 Host partner knows local market and
customs
 International alliances can be difficult to
manage due to differences in management
styles, cultures or regulatory constraints
 Must gauge partner’s strategic intent so
they do not gain access to important
technology and become a competitor 28
Implementing International
Cooperative Strategies
 Differences among countries’ regulatory
environments increase the challenge of
managing international networks and
verifying that, at a minimum, the network’s
operations comply with all legal
requirements
 Distributed strategic networks are often
the organizational structure used to
manage international cooperative
strategies

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Distributed Strategic Network

Main
Strategic
Strategic
Center
Center
Firm
Firm

= Distributed Strategic Center Firms 30


Distributed Strategic Network
 International cooperative strategies often
require more complex networks
 Many large multinational firms form
distributed strategic networks with
multiple regional strategic centers to
manage their array of cooperative
arrangements with partner firms
 Breaking large networks into multiple
manageably-sized networks helps to
manage the complexity of maintaining
many relationships
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Network Cooperative Strategies
 A network strategy is a cooperative
strategy wherein several firms agree to
form multiple partnerships to achieve
shared objectives
– stable strategic cooperative network
– dynamic strategic cooperative network
 Effective social relationships and
interactions among partners are keys to a
successful network cooperative strategy

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Network Cooperative Strategies:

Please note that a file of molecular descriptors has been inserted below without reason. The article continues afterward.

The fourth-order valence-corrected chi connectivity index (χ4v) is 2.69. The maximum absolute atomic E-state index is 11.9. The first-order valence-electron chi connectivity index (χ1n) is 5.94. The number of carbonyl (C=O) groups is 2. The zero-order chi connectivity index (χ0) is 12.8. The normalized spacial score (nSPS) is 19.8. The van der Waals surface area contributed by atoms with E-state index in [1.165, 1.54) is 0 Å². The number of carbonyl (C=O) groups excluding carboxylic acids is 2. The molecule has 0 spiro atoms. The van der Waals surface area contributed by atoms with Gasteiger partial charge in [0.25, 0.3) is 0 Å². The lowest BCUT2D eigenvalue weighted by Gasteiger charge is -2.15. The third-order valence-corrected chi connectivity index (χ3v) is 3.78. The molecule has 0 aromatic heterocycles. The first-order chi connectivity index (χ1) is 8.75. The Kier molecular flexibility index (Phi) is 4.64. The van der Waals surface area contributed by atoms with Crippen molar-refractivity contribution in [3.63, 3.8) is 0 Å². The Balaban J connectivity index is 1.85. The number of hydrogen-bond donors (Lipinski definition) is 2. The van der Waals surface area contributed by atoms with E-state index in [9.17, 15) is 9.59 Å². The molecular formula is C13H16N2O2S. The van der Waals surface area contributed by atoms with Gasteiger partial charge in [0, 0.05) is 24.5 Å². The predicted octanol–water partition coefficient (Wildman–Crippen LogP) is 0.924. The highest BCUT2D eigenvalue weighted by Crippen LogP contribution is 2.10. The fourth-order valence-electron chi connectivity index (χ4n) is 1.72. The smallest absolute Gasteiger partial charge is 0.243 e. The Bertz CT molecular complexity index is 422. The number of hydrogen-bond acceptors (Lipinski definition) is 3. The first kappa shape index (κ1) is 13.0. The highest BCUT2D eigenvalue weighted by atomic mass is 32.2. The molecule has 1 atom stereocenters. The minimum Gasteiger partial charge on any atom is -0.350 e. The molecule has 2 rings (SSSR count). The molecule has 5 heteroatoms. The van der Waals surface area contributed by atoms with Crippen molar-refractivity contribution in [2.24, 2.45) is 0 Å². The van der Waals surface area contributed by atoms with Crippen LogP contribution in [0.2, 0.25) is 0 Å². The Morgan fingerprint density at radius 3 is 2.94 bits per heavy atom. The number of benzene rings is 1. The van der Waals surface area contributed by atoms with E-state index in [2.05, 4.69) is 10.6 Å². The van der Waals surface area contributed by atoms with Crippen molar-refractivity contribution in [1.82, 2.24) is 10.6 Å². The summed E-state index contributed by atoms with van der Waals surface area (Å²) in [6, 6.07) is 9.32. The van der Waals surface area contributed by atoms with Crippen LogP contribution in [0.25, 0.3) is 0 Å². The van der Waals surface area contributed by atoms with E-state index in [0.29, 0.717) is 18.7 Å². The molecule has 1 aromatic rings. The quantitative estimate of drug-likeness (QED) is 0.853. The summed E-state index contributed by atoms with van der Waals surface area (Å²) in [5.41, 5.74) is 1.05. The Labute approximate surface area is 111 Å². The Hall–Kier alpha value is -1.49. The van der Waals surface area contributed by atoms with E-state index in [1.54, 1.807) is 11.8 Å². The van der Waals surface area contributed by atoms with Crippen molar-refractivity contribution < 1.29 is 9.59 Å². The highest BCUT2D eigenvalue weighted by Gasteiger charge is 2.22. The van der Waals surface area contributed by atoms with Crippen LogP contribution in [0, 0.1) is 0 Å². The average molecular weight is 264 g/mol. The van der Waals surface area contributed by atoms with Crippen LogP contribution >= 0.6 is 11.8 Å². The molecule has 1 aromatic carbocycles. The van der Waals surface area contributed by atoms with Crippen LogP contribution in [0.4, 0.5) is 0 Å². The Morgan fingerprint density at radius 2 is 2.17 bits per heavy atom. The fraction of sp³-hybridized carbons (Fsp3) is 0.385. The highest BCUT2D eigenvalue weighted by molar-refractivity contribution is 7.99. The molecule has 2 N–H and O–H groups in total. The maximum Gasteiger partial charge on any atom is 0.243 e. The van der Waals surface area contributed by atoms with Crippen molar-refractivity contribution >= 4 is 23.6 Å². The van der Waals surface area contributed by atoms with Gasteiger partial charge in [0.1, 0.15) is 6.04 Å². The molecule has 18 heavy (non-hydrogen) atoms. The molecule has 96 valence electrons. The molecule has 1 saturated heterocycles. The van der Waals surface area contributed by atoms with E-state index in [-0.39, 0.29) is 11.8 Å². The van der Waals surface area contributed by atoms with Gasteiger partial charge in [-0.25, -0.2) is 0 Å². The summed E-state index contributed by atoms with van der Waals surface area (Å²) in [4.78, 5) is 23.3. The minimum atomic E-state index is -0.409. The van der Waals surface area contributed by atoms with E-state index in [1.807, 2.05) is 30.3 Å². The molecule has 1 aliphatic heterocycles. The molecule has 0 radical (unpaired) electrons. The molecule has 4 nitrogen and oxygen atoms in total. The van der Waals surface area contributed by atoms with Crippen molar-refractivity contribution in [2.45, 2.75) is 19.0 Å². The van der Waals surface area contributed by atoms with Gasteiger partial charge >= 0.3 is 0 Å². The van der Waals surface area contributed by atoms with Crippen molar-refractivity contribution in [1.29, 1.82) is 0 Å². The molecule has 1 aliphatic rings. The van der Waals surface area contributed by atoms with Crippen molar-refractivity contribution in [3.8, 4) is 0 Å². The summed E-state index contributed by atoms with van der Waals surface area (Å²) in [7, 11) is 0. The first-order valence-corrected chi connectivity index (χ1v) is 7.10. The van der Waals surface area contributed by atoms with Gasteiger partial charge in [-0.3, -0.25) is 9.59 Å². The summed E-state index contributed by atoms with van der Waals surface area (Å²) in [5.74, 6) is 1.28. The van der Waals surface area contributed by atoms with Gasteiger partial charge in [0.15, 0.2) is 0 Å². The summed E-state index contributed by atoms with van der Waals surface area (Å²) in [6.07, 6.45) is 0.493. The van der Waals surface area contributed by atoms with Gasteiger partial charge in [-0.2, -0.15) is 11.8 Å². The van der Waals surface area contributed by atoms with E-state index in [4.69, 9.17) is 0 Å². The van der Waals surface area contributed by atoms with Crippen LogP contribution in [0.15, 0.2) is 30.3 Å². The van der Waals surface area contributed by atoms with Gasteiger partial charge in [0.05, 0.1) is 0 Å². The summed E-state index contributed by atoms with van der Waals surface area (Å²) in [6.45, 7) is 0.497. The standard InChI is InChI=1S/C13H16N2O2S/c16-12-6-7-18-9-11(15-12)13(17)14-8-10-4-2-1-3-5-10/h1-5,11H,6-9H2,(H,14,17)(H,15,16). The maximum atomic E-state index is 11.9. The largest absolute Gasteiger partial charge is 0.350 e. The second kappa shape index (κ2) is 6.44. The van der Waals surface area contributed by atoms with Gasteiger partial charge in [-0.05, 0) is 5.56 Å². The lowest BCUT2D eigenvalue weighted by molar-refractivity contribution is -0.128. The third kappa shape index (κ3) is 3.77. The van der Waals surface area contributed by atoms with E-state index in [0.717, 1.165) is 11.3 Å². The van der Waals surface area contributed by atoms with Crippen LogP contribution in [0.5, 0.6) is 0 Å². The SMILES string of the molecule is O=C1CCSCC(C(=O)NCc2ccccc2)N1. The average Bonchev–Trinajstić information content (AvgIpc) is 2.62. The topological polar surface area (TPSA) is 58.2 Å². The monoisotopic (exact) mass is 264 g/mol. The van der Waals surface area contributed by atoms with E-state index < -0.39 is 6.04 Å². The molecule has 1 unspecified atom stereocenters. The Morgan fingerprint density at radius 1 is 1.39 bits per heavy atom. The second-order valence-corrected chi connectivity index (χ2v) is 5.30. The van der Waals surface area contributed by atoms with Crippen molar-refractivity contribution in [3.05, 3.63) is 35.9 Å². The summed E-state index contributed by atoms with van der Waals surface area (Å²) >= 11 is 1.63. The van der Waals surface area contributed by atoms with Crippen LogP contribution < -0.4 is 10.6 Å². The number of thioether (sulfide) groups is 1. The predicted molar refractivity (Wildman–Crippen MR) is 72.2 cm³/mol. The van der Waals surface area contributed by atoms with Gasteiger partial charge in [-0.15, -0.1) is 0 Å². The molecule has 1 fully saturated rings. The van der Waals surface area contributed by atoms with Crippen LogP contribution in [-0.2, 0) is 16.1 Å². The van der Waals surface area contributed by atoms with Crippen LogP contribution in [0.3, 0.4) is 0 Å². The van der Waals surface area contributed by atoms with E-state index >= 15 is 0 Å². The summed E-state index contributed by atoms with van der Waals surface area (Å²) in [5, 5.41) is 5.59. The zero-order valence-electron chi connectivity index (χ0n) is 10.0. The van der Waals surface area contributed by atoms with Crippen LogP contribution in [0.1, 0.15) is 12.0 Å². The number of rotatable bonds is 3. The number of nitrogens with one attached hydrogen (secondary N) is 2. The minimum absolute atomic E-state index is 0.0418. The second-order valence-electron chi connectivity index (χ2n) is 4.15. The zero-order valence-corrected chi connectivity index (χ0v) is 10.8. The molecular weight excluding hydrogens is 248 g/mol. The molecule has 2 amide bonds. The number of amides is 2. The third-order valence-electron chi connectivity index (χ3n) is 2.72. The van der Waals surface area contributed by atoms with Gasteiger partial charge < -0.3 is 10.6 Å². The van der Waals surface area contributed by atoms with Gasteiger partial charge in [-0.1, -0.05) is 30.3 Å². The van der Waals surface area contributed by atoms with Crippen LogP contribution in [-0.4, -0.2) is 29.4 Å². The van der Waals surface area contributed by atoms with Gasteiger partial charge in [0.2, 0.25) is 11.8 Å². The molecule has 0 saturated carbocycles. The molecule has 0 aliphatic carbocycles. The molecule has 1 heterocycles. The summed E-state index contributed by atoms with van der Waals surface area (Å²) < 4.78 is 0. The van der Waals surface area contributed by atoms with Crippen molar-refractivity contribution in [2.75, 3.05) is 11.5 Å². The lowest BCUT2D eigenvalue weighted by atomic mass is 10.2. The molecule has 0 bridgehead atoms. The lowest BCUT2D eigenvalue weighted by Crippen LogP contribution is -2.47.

Stable Strategic Cooperative Network
• long term relationships that often
Stable Strategic
appear in mature industries where
Cooperative Network
demand is relatively constant and
predictable
• stable networks are built for
exploitation of the economies
available between firms

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Network Cooperative Strategies:
Dynamic Strategic Cooperative Network
• arrangements that evolve in
Stable Strategic
industries with rapid technological
Cooperative Network
change leading to short product life
cycles
Dynamic Strategic
• primarily used to stimulate rapid,
Cooperative Network
value-creating product innovations
and subsequent successful market
entries
• purpose is often exploration of new
ideas

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Competitive Risks with
Cooperative Strategies

Competitive
Risks

• Partner may act opportunistically


• Misrepresentation of competencies brought to the
partnership
• Partner fails to make committed resources and
capabilities available to its partners
• Firm may make investments that are specific to the
alliance while its partner does not 35
Managing Competitive Risks in
Cooperative Strategies
Risk and Asset
Competitive
Management
Risks
Approaches
• Manage the balance between learning from partners while
protecting knowledge and sources of competitive advantages
from excessive learning by partners
• Assign managerial responsibility for a firm’s cooperative
strategies to a high-level executive or team
• Specify resources and capabilities that will be shared and those
that will not be shared (detailed contracts and monitoring)
• Develop trusting relationships 36
Approaches for Managing
Cooperative Strategies
 cost minimization
– formal contracts specify how the cooperative
strategy is to be monitored and how partner
behavior is to be controlled
 opportunity maximization
– maximize partnership’s value-creation
opportunities
– partners take advantage of unexpected
opportunities to learn from each other and to
explore additional marketplace possibilities
– fewer formal, limiting, contracts 37
Managing Competitive Risks in
Cooperative Strategies
Risk and Asset
Competitive Desired
Management
Risks Outcome
Approaches

• Creating value
• Above-average
returns